During this trying time we’re here for you


Click here to learn which measures Yale is taking to deal with the  Coronavirus (COVID-19) outbreak

Wait! Before You Go...

Struggling to choose appliances? Discover top brands & values in our buying guide.

Free Download: Appliance Buying Guide

No thanks, I know what I'm looking for.

Broil King Regal 490 vs. Weber Genesis EP 330 (Reviews/Ratings/Prices)

Steve Sheinkopf  |  April 30, 2016  |  5 Min. Read

Weber  |  BBQ Grills  |  Broil King

Start finding answers in our Resource Center full of videos, buying guides, and checklists

Learn More
Free Delivery & Assembly of Grills Over $499

Weber has been the best selling grill for years. You're probably automatically considering one just because there is nothing comparable. We've experimented with different manufacturers like Napoleon and I have looked at 20 grills at various shows to no avail.

However, Broil King seems intriguing at least from a feature and build quality perspective. We'll look at both companies, both grills and then compare.

For this comparison, you'll be looking at Weber's most popular series, the Genesis, against the Broil King's Regal series. Both are priced at $849.

Short on time? Get our free BBQ Buying GuideLearn More

Broil King

Broil King was founded in 1906 and is part of Onward Manufacturing. They're a family owned, Canadian manufacturer. Originally, they were a tool and die manufacturer. The grills are made in the U.S.

Their mission statement is kind of cool, because they are committed to American manufacturing even sourcing to other American companies.

Their baffling marketing is hard to sort. However, their Flav-R-Wave is similar to the Weber Flavorizer bars insofar as the drippings are vaporized. The vapor further infuses the meat with BBQ flavor.

The unit is stainless steel with decent output. Overall, this is a very solid, powerful grill. 


Weber is another mostly American manufacturer. Their Summit and Genesis series are made in the U.S, but the Spirit was outsourced to the Chinese two years ago. The Genesis invention is an interesting one.

In 1952, George Stephen, a Weber employee cut a marine buoy in half, added some vent holes and legs and the Weber grill was started. His invention of dome shape grills with a cover to protect the food from the elements was an immediate success. Later in 1956 he redesigned the kettle grill for a more current design. George, the master griller, was continuously looking for ways to improve the kettle grill.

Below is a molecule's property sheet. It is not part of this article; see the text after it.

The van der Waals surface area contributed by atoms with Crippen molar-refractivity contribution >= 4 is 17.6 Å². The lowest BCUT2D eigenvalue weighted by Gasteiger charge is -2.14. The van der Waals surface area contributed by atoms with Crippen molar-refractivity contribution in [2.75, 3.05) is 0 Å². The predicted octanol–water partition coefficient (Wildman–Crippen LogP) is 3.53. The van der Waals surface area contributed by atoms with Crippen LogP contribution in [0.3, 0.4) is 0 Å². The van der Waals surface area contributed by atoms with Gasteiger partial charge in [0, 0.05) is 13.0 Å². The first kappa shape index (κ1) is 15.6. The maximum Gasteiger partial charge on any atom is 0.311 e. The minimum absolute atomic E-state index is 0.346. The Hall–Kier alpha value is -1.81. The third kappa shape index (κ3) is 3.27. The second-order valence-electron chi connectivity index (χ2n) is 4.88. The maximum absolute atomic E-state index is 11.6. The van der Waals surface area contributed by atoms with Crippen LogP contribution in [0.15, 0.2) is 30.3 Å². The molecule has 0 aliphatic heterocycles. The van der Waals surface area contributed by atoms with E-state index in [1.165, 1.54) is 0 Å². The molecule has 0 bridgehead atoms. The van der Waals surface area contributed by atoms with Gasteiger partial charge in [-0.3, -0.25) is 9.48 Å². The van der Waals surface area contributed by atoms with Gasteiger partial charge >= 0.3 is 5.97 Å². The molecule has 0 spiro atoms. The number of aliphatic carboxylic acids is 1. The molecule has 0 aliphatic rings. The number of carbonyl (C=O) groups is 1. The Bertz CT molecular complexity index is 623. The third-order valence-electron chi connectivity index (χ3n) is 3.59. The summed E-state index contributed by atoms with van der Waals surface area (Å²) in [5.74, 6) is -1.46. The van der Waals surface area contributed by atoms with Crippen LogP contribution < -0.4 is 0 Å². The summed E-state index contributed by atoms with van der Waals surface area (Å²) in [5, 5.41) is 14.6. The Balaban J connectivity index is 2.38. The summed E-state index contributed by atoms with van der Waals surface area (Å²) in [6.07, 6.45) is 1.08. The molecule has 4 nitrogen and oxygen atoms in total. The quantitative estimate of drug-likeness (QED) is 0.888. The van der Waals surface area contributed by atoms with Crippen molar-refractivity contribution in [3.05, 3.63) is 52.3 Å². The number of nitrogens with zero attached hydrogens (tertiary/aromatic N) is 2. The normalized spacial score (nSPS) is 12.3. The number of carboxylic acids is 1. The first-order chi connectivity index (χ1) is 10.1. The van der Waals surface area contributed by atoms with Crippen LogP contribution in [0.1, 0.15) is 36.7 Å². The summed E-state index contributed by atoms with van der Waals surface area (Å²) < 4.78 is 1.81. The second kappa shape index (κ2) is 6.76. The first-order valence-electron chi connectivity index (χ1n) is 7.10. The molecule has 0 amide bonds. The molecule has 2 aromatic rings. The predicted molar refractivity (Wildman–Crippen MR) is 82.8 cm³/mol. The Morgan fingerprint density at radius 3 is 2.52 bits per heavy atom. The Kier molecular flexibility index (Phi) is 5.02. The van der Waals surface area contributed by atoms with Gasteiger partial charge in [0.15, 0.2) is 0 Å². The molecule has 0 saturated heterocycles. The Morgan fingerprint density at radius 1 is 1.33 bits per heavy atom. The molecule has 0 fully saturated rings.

(See why Weber is the most popular grill sold at Yale in our free buying guide)

In 1985, he added metal flavor bars to provide better heat distribution and control drippings which reduce flair ups. This method of cooking vaporizes drippings for easier cleaning as well. 

This new design was the Weber Genesis grill which changed the design of gas grills forever. 

Weber Genesis vs. Broil King Regal

Weber Genesis EP 330
Weber Genesis EP 330


  • 60" Freestanding Gas Grill
  • 637 sq. in. Cooking Area
  • 3 Stainless Steel Burners
  • Stainless Steel Cooking Grates/Flavorizer Bars
  • Sear Station
  • Front-Mount Control Panel
  • Electronic Cross-over Ignition
  • Side Burner
  • LP Gas

Broil King Regal 490

Broil King Regal 490

  • 695 sq. in. total cooking space
  • Porcelain coated warming rack
  • Reversible heavy-duty cast iron cooking grids
  • 4 stainless steel Dual-Tube™ burners
  • Stainless steel side shelves
  • Illuminated control knobs

Weber Genesis vs. Broil King Regal

Broil King Regal 490 Weber Genesis EP 330
  • Made in USA
  • 4 Dual-Tube Burners
  • 8 Rows of Burner Ports
  • Primary Cooking Area - 500 sq in
  • 100 BTUs per Square Inch